debug!("an rrset failed to verify: {}", e);
                    if remaining.is_empty() {
                        return Err(e);
                    }
                    remaining
                }
            };

            if !remaining.is_empty() {
                // continue the evaluation
                drop(mem::replace(&mut self.rrsets, select_all(remaining)));
            } else {
                // validated not none above...
                let mut message_result = mem::replace(&mut self.message_result, None).unwrap();

                // take all the rrsets from the Message, filter down each set to the validated rrsets
                // TODO: does the section in the message matter here?
                //       we could probably end up with record_types in any section.
                //       track the section in the rrset evaluation?
                let answers = message_result
                    .take_answers()
                    .into_iter()
                    .filter(|record| {
                                self.verified_rrsets
                                    .contains(&(record.name().clone(), record.rr_type()))
                            })
                    .collect::<Vec<Record>>();

                let name_servers = message_result
                    .take_name_servers()
                    .into_iter()
                    .filter(|record| {
                                self.verified_rrsets
                                    .contains(&(record.name().clone(), record.rr_type()))
                            })
                    .collect::<Vec<Record>>();

                let additionals = message_result
                    .take_additionals()
                    .into_iter()
                    .filter(|record| {
                                self.verified_rrsets
                                    .contains(&(record.name().clone(), record.rr_type()))
                            })
                    .collect::<Vec<Record>>();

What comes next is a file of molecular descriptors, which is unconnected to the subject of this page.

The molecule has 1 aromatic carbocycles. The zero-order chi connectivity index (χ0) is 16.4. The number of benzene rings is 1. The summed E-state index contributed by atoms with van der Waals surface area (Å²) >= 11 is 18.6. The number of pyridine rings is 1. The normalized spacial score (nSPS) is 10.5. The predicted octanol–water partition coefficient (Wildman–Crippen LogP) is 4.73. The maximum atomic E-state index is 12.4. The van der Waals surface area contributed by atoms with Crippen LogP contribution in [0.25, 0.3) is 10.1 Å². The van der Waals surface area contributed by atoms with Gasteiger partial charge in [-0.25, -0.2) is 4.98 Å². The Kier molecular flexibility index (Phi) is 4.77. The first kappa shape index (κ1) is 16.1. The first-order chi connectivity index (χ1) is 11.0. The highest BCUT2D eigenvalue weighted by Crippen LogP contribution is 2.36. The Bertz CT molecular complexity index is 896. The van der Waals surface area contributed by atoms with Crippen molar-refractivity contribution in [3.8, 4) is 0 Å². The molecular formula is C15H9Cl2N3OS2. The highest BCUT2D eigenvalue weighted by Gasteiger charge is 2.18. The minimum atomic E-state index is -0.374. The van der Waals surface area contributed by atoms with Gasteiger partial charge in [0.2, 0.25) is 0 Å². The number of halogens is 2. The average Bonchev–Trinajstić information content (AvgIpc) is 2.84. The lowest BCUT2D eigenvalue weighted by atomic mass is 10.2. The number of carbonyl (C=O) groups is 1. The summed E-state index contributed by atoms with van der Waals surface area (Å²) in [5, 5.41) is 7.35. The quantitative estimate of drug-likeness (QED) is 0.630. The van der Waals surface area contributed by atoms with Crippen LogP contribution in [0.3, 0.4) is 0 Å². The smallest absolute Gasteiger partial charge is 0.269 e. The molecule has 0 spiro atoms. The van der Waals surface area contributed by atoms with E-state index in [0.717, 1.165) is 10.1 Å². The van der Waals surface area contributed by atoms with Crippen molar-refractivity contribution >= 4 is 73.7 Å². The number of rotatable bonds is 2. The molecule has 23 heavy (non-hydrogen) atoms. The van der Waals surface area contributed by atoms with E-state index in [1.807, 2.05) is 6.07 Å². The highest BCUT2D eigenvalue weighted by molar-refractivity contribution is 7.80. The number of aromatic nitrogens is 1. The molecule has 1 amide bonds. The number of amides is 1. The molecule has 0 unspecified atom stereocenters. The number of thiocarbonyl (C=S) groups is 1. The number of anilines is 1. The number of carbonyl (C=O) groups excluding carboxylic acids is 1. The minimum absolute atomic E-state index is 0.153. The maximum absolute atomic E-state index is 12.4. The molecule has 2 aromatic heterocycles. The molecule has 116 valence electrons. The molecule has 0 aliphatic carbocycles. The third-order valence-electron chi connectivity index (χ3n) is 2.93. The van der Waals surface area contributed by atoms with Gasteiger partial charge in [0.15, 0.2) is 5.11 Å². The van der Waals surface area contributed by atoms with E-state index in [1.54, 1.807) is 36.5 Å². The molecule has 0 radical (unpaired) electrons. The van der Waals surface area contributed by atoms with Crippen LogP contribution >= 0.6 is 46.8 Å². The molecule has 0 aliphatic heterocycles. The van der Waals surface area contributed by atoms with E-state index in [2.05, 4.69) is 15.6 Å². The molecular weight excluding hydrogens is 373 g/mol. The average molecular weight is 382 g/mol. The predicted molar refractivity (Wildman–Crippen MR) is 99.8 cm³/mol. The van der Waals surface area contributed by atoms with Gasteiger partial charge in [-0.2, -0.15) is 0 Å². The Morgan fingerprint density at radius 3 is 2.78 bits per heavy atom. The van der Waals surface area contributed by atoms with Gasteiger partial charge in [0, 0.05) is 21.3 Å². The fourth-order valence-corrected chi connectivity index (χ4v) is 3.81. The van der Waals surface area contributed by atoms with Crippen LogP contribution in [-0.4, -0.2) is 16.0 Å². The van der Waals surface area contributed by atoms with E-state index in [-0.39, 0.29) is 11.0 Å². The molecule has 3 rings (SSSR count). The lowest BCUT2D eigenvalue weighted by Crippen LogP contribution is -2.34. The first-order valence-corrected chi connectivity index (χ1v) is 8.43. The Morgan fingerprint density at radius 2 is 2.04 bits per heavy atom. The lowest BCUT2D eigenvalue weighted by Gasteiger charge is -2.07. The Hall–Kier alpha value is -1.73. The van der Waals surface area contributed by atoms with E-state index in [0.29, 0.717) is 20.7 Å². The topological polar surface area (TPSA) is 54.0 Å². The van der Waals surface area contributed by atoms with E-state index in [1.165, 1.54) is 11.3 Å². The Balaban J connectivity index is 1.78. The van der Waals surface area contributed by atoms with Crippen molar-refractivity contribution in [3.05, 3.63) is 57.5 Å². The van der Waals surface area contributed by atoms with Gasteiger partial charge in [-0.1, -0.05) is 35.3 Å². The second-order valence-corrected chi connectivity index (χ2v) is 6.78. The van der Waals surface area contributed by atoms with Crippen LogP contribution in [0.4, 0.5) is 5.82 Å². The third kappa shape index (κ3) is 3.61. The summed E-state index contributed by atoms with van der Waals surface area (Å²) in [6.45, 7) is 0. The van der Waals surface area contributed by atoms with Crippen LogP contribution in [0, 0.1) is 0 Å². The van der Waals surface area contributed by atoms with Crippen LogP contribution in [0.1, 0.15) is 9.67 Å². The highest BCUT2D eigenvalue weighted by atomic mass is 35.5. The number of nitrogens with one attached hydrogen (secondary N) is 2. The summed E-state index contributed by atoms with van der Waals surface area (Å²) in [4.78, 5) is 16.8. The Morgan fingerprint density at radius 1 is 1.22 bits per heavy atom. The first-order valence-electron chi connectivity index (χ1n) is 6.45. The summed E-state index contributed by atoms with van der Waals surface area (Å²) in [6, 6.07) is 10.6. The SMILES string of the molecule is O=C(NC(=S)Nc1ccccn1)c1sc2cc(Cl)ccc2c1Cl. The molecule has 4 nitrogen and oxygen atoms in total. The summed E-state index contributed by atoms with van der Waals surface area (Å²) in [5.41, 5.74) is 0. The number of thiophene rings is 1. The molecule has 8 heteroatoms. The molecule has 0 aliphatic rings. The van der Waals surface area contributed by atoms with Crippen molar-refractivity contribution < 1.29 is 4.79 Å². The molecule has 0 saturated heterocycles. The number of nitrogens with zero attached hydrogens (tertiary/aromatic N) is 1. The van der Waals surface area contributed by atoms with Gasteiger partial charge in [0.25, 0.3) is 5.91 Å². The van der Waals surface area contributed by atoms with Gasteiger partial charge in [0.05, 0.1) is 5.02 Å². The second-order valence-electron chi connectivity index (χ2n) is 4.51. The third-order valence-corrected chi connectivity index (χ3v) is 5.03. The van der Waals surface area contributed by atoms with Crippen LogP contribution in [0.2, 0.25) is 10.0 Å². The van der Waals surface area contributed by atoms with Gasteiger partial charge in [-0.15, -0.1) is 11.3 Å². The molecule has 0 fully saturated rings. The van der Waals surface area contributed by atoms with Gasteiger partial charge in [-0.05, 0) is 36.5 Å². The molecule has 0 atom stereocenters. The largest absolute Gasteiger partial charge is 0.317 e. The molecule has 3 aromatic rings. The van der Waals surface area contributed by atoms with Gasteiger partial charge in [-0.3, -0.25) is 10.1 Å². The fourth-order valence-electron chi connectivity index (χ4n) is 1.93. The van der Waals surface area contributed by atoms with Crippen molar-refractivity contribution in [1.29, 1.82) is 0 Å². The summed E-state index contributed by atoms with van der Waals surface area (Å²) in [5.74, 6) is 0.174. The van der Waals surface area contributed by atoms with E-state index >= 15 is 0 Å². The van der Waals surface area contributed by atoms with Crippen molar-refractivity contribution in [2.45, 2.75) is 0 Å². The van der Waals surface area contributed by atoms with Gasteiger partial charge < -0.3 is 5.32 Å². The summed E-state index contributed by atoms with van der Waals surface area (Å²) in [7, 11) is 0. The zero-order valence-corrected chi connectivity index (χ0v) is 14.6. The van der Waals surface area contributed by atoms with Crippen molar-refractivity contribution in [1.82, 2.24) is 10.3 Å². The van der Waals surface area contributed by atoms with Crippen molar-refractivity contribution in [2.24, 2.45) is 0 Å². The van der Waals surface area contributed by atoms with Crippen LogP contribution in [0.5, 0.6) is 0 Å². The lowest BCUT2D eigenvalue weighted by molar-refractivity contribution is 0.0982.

// add the filtered records back to the message
                message_result.insert_answers(answers);
                message_result.insert_name_servers(name_servers);
                message_result.insert_additionals(additionals);

                // breaks out of the loop... and returns the filtered Message.
                return Ok(Async::Ready(message_result));
            }
        }
    }
}

/// Generic entrypoint to verify any RRSET against the provided signatures.
///
/// Generally, the RRSET will be validated by `verify_default_rrset()`. There are additional
///  checks that happen after the RRSET is successfully validated. In the case of DNSKEYs this
///  triggers `verify_dnskey_rrset()`. If it's an NSEC record, then the NSEC record will be
///  validated to prove it's correctness. There is a special case for DNSKEY, where if the RRSET
///  is unsigned, `rrsigs` is empty, then an immediate `verify_dnskey_rrset()` is triggered. In
///  this case, it's possible the DNSKEY is a trust_anchor and is not self-signed.
fn verify_rrset<H>(client: SecureClientHandle<H>,
                   rrset: Rrset,
                   rrsigs: Vec<Record>)
                   -> Box<Future<Item = Rrset, Error = ClientError>>
    where H: ClientHandle
{
    // Special case for unsigned DNSKEYs, it's valid for a DNSKEY to be bare in the zone if
    //  it's a trust_anchor, though some DNS servers choose to self-sign in this case,
    //  for self-signed KEYS they will drop through to the standard validation logic.
    if let RecordType::DNSKEY = rrset.record_type {
        if rrsigs.is_empty() {
            debug!("unsigned key: {}, {:?}", rrset.name, rrset.record_type);
            // FIXME: validate that this DNSKEY is stronger than the one lower in the chain,
            //  also, set the min algorithm to this algorithm to prevent downgrade attacks.
            return verify_dnskey_rrset(client.clone_with_context(), rrset);
        }
    }

    // standard validation path
    Box::new(verify_default_rrset(client.clone_with_context(), rrset, rrsigs)
        .and_then(|rrset|
          // POST validation
          match rrset.record_type {
            RecordType::DNSKEY => verify_dnskey_rrset(client, rrset),